Valuable multimedia materials

This section contains a preliminary collection of videos about clinical trials in English. If you are a journalist and you would like to contribute, please feel free to point out new valuable materials.

The Medical Research Council will be 100 years old this year. In order to celebrate this event, the MRC CTU has produced a series of short films about the importance of clinical trials, how they are developed and carried out.


This video presents Iain Chalmers, one of The Cochrane Collaboration's founding members, with extensive contributions from his longtime friend and colleague Muir Gray.


University of Kentucky’s researchers explain how clinical trials are designed, approved, monitored and regulated by large bodies of experts. They give an overview of myths such as "participants are treated as guinea pigs" or "a single researcher is in charge of each experiment" and reveal the facts about modern clinical research.


Gerd Antes, Director of the German Cochrane Centre, Freiburg, Germany, welcomes everyone to the symposium and talks about clinical trials.

Amanda Burls, Senior Clinical Research Fellow, Department of Primary Care Health Sciences – University of Oxford – talks about the role universities can play in reporting the results of medical research.


Peter Doshi, Postdoctoral Fellow in Comparative Effectiveness Research, Johns Hopkins University Medical School, US, describes what we learnt from the Tamiflu disaster.


Sir Iain Chalmers, Coordinator of the James Lind Initiative, UK, explains why reporting new researches is essential, to begin with up-to-date analyses of what is already known".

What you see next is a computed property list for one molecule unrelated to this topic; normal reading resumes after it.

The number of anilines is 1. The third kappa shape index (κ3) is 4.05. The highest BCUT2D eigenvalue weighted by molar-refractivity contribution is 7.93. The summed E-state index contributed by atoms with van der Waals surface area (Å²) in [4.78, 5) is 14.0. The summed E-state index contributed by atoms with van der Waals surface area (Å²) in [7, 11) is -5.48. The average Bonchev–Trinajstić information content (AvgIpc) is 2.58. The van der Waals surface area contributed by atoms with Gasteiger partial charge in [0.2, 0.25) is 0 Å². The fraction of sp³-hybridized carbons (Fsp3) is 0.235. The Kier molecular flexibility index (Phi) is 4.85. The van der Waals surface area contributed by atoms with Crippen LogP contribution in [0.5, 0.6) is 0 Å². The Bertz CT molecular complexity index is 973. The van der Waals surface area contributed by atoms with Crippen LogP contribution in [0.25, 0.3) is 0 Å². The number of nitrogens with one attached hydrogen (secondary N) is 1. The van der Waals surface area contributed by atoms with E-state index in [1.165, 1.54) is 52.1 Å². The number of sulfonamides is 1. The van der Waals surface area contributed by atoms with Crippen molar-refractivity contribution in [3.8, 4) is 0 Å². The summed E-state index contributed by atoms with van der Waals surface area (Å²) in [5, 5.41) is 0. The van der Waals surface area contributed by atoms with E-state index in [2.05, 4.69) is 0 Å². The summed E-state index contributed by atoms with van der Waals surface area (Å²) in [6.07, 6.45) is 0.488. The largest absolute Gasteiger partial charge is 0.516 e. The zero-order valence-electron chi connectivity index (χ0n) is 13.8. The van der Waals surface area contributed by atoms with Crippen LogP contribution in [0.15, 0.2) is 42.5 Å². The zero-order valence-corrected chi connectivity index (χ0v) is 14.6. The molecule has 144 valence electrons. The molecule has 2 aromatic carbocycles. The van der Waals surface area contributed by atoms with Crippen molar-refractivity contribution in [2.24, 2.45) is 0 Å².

Sebastian Werner, Institute for Quality and Efficiency in Health Care, Cologne, Germany, talks about drug dossiers of pharmaceutical companies, asking if they provide additional information on study methods compared to journal publications.

When a new drug gets tested, the results of the trials should be published for the rest of the medical world - except much of the time, negative or inconclusive findings go unreported, leaving doctors and researchers in the dark. In this TED talk, Ben Goldacre explains why these unreported instances of negative data are especially misleading and dangerous.

Gerd Antes’ talk at the World Skeptics Congress 2012 in Berlin, with the introduction of Julia Offe.

  • May 18, 2012, ECRIN International Clinical Trial's Day celebrations, Dublin

o   Why are we here – Christian Gluud, ECRIN Network Committee, DCRIN, Copenhagen Trial Unit, Denmark

o   Methodological Requirements for Clinical Trials – Silvio Garattini, Institute Mario Negri, Italy

o   Welcome to the International Clinical Trial’s Day – Siobhan Gaynor, ECRIN Network Committee, ICRIN, Molecular Medicine, Ireland

o   Core Outcome Measures in Effectiveness Trials – Paula Williamson, The COMET Initiative, UK

o   The Declaration of Helsinki – Torunn Janbu, Chair of the World Medical Association Ethics Committee, Norway



Sir Iain Chalmers and Dr Amanda Burls explore how doctors and other health professionals sometimes do more harm than good to patients, despite acting with the best of intentions. What can be done when medical treatments’ effectiveness is uncertain? And what role does the public have to play?


Dr Amanda Burls explains how the Critical Appraisal Skills Programme trains people to help them make sense of clinical research.


Sir Iain Chalmers rips into clinical researchers for not understanding what is know, not stating clearly what their research adds, and not publishing negative or 'disappointing' results.


Dr. Kent Stobart’s talk at the Children's Cancer Hospital, Egypt.

“Having trouble getting out of bed? You might be suffering from MDD (Motivational Deficiency Disorder). But don’t worry, there may be a cure for you!”

Watch this video and discover how easily and convincingly a new disease can be invented (in this case by the British Medical Journal, on April 1, 2006)…and a new drug ready sold for it. Read even more about “disease mongering” in the book Selling Sickness by Ray Moynihan.

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